The Two Towers (#02 in Lord Of The Rings Series)
Building the story begun in The Hobbit and continuing the adventures of The Fellowship of the Ring, this is the second part of Tolkien's epic masterpiece, The Lord of the Rings, featuring the definitive text, hyperlinked footnotes and page references,...
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Building the story begun in The Hobbit and continuing the adventures of The Fellowship of the Ring, this is the second part of Tolkien's epic masterpiece, The Lord of the Rings, featuring the definitive text, hyperlinked footnotes and page references, and a detailed map of Middle-earth.
Frodo and the Companions of the Ring have been beset by danger during their quest to prevent the Ruling Ring from falling into the hands of the Dark Lord by destroying it in the Cracks of Doom. They have lost the wizard, Gandalf, in the battle with an evil spirit in the Mines of Moria; and at the Falls of Rauros, Boromir, seduced by the power of the Ring, tried to seize it by force. While Frodo and Sam made their escape the rest of the company were attacked by Orcs.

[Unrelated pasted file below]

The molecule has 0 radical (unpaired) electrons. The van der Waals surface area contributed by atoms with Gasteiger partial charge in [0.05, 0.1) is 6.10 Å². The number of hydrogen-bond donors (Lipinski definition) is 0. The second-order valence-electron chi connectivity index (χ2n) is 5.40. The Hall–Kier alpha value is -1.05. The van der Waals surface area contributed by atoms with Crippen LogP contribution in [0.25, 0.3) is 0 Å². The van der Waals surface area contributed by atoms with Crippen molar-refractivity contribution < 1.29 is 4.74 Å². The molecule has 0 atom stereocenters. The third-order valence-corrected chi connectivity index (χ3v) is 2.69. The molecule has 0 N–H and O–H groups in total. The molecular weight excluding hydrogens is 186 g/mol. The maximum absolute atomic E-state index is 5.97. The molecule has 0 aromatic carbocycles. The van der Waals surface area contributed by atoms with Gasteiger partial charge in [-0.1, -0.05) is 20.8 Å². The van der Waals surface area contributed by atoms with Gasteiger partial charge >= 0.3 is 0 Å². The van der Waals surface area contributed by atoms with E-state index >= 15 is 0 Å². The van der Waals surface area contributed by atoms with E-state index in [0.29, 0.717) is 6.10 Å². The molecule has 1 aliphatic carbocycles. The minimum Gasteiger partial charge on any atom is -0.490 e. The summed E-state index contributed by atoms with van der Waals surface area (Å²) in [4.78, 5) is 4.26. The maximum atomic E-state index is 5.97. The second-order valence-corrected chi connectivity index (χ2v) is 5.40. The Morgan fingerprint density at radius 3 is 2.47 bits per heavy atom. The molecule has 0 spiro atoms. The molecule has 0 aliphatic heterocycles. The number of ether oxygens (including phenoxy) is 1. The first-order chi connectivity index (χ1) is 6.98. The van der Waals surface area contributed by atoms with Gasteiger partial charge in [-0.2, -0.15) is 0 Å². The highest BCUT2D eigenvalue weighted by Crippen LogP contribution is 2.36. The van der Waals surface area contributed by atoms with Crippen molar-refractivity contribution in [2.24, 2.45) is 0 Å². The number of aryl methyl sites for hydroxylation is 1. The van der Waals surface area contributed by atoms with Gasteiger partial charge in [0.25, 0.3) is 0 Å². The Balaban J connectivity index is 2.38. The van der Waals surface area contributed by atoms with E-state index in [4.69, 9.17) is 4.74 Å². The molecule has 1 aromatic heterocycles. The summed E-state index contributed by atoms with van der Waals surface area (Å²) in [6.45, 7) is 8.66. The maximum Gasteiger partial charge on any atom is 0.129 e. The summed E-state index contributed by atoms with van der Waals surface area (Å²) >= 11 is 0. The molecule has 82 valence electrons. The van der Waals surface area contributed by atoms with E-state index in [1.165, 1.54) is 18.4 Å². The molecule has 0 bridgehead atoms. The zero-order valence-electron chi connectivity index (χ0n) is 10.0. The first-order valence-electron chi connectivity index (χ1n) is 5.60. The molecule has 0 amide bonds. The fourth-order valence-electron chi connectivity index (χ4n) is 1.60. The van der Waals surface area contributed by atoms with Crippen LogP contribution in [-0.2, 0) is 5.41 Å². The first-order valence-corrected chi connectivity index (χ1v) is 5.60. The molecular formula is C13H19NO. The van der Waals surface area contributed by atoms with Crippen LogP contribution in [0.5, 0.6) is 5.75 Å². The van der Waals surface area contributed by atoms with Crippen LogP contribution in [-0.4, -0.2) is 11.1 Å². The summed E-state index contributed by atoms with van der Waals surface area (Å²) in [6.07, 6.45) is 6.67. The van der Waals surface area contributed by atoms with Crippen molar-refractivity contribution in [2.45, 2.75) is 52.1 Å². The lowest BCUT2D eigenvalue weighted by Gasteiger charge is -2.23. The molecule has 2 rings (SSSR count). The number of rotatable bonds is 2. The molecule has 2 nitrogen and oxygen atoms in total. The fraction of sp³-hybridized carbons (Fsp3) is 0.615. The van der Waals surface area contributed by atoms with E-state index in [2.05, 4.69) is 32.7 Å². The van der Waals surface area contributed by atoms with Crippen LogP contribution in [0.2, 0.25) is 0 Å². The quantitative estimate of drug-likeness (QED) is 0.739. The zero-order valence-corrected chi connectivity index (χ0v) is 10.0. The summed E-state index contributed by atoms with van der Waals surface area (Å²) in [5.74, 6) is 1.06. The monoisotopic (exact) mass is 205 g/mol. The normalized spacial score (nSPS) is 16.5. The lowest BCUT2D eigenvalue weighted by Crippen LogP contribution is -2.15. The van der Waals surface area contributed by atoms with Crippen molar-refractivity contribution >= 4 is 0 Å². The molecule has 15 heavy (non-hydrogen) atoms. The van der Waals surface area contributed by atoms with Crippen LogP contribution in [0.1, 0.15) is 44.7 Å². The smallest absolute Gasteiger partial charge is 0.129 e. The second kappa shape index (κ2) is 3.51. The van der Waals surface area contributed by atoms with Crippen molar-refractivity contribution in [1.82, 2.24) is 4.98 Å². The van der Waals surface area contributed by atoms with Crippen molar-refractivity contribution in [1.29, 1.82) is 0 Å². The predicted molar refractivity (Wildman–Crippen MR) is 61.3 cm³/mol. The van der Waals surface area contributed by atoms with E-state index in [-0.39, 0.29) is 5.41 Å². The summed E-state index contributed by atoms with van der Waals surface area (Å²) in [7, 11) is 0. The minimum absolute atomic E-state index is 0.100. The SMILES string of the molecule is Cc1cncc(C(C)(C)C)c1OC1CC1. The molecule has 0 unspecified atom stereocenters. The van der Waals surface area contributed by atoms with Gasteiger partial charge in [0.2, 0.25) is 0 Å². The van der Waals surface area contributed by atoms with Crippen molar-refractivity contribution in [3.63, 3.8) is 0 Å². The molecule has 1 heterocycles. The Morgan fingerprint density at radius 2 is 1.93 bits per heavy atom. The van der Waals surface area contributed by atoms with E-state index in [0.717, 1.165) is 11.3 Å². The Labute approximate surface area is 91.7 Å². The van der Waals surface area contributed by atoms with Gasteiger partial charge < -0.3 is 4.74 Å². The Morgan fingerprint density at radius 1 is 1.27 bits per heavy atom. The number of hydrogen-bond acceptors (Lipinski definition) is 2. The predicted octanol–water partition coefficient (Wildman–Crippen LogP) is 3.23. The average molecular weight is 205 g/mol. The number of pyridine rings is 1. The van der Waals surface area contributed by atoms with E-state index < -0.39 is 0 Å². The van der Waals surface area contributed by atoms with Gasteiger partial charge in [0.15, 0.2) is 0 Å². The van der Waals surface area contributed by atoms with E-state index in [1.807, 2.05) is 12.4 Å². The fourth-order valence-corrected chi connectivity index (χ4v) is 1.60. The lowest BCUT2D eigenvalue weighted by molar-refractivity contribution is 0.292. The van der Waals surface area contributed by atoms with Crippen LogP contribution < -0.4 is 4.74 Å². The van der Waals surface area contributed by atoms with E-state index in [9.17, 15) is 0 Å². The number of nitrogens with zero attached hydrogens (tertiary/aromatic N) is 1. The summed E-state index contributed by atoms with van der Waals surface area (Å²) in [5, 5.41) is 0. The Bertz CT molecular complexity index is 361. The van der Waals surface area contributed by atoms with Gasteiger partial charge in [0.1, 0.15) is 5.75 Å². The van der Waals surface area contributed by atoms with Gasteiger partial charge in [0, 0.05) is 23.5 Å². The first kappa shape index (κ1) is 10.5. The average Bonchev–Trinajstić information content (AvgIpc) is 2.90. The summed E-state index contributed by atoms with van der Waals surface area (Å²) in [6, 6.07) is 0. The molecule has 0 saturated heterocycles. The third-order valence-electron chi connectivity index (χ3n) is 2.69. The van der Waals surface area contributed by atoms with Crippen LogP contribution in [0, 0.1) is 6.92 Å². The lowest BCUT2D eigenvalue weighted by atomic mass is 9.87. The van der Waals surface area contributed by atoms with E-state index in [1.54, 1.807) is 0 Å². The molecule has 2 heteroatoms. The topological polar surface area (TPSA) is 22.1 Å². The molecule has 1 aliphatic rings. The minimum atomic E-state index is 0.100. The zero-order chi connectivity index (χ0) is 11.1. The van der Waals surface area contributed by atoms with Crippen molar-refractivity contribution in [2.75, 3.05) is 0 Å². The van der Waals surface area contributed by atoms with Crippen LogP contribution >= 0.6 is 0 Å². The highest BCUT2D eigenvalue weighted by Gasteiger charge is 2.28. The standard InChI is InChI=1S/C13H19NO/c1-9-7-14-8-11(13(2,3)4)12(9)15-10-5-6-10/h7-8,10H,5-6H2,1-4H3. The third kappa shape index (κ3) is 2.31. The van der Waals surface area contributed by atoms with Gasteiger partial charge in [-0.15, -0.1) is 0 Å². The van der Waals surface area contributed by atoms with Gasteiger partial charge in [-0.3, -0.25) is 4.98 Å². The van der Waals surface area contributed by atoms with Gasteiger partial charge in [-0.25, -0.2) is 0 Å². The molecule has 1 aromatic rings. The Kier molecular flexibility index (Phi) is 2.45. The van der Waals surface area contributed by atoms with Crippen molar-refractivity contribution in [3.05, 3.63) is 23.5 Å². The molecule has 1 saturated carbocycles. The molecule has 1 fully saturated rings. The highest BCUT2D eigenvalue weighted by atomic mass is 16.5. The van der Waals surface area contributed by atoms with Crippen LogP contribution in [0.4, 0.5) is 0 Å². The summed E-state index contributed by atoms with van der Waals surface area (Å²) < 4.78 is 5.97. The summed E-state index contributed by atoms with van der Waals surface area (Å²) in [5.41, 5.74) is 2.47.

Now they continue their journey alone down the great River Anduin ? alone, that is, save for the mysterious creeping figure that follows wherever they go.
JRR Tolkien's great work of imaginative fiction has been labelled both a heroic romance and a classic fantasy fiction. By turns comic and homely, epic and diabolic, the narrative moves through countless changes of scene and character in an imaginary world which is totally convincing in its detail.
? Part Two of Tolkien's great masterwork
? One of the greatest works of imaginative fiction in the English language
? The acknowledged Book of the 20th Century, with sales in excess of 100,000,000 worldwide
? More than 15 million people in the UK saw 'The Lord of the Rings' films
? Peter Jackson's THE HOBBIT: AN UNEXPECTED JOURNEY set to be a major motion picture event in 2012
John Ronald Reuel Tolkien (1892-1973) was a major scholar of the English language, specializing in Old and Middle English. Twice Professor of Anglo-Saxon (Old English) at the University of Oxford, he also wrote a number of stories, including most famously "The Hobbit" (1937) and "The Lord of the Rings" (1954-1955), which are set in a pre-historic era in an invented version of the world which he called by the Middle English name of Middle-earth.